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Self-Taught Folk Music Icon Doc Watson Dies At 89


A treasure of American folk music has died. Doc Watson passed away yesterday in Winston-Salem, North Carolina, at the age of 89. He was born in Deep Gap, North Carolina, in the Blue Ridge Mountains, in a three-room house that he shared with eight brothers and sisters.

During a long and productive career, he revolutionized not just how people play guitar, but how people around the world think about mountain music. NPR's Neda Ulaby has this remembrance.

NEDA ULABY, BYLINE: Doc Watson went blind when he was only about 1 year old, from an untreated eye infection. He told WHYY's FRESH AIR, his dad made him a banjo when he turned 11.

DOC WATSON: One day, he brought it to me and put it in my hands and said, son, I want you to learn to play this thing real well. Some of these days we'll get you a better one, he said; might help you get through the world.


ULABY: Doc Watson's parents made sure young Arthel Lane Watson had the tools he needed to face life without sight or money. His dad traded a week's worth of pay at the sawmill for a hand-cranked phonograph that came with 50 records - including country, blues and jazz. Watson incorporated those sounds into the Appalachian music surrounding him.

He worked on his father's farm cutting trees, and saved up enough to buy a mail-order guitar. He played on street corners and on the radio and in the 1950s, started touring with a square dance band that lacked a fiddler. So Watson figured out how to play those parts on his guitar.

WATSON: One of the first things I learned to play successfully that was a fiddle tune was "Black Mountain Rag."


DAVID HOLT: Doc never played anything the same way once.


ULABY: That's musician David Holt, who played with Watson for decades.

HOLT: There was just something about his rhythm that was just so driving and so - I don't know, it just - you could not, not tap your toe. You just had to.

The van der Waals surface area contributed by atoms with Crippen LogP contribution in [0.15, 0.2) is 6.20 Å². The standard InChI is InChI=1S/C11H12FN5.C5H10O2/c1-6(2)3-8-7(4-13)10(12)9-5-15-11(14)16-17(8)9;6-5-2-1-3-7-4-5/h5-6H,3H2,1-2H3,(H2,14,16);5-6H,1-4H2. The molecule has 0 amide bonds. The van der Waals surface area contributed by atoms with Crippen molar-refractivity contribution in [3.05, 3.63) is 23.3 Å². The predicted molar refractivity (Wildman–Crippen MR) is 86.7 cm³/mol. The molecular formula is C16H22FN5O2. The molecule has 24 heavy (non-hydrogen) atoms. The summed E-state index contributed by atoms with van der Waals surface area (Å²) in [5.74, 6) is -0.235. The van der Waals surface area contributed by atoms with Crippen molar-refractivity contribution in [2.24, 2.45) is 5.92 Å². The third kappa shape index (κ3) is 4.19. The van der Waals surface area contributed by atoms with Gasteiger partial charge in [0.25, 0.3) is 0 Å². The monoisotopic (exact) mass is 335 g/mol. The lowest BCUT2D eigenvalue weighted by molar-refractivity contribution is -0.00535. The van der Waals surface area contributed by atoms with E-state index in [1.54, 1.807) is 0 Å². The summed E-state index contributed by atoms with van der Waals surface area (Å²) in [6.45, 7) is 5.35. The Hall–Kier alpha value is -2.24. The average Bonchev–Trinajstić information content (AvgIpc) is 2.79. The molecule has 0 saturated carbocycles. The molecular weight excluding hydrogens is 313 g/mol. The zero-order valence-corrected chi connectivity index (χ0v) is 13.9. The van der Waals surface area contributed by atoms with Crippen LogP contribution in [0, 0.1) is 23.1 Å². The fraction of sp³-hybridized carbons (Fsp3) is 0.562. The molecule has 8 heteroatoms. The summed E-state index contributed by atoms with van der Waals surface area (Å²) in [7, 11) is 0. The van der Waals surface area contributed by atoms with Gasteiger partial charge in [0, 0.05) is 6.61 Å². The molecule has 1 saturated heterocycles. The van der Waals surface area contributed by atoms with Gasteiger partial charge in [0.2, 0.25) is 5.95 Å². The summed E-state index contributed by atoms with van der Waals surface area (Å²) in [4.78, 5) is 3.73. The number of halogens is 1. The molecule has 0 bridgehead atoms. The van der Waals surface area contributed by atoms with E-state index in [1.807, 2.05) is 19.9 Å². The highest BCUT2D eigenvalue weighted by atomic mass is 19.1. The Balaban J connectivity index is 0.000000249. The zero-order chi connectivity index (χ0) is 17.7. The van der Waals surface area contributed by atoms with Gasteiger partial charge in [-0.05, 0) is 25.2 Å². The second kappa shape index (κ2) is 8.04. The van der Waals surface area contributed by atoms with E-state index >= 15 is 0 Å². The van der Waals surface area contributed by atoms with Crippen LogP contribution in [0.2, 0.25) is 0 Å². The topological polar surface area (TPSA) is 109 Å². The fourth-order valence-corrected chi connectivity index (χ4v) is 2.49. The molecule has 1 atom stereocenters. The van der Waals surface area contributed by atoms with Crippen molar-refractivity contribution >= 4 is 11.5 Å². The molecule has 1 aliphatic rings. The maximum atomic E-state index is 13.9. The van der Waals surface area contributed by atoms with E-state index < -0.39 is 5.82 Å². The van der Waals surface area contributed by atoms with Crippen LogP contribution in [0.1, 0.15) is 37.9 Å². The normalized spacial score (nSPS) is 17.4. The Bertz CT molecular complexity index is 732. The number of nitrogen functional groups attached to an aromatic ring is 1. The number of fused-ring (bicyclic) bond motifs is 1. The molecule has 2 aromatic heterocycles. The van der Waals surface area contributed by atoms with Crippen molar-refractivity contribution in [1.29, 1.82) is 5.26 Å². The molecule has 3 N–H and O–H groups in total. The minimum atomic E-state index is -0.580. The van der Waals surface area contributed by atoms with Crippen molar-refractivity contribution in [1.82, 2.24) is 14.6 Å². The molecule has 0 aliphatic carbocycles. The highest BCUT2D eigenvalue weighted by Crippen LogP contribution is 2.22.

ULABY: Holt says you could hear the determination of a blind, self-defined man in every note Doc Watson played.

HOLT: Doc was fierce, but not fierce in a bad way. Just fierce in a determined way. So that came out in his music. I wish I had a guitar here; I could play an example. But he learned a tune from Merle Travis, called "My Blue Bell." And Merle Travis plays it really, just sort of beautifully and gently.


HOLT: And then if you hear Doc's version, it's just very driving and, you know, he's just punching the notes. And that's the way Doc was - very intelligent, very intense.


ULABY: Doc Watson was as good a singer as he was a guitar player. Just listen to how he inhabits his songs' stories and their characters.


ULABY: That song was recorded in Doc Watson's living room in 1960, by Ralph Rinzler. He was a Smithsonian folklorist who stumbled on Watson while looking for another musician. As Watson told NPR in 2002, Rinzler persuaded him to hit the folk circuit blossoming around the country at the time.

WATSON: Well, I was skeptical. I said: Ralph, people ain't going to sit and listen to me play this old-time stuff. Yeah, they will, too, he said. Now, you've got something to offer in the way of entertainment and the folk revival; we want get you out there and get you heard, so...

Oh, but you wouldn't believe the lonesome trips I did on that old, big Trailways bus, all the way to New York - by myself.


ULABY: Within a few years, Watson was joined by his son, Merle, who eventually became an accomplished guitarist, too. But Merle died in a tragic tractor accident in 1985. Watson, devastated, almost gave up performing.


ULABY: Perhaps Doc Watson's greatest contribution was fusing all of his influences in a way that gave audiences around the world access to the culture of the mountains of western North Carolina.

Again, David Holt.

HOLT: He's one of the few people that could take an old song - a really old song - and make it sound new to a modern audience; or take a new song and make it sound old.

ULABY: Because some things aren't about old or new: hurting, keeping on, the rush of faith, lies, little pleasures. Doc Watson's picking and singing pulled it out.

Neda Ulaby, NPR News.


GREENE: And you're listening to MORNING EDITION from NPR News. Transcript provided by NPR, Copyright NPR.

NPR transcripts are created on a rush deadline by an NPR contractor. This text may not be in its final form and may be updated or revised in the future. Accuracy and availability may vary. The authoritative record of NPR’s programming is the audio record.

Neda Ulaby reports on arts, entertainment, and cultural trends for NPR's Arts Desk.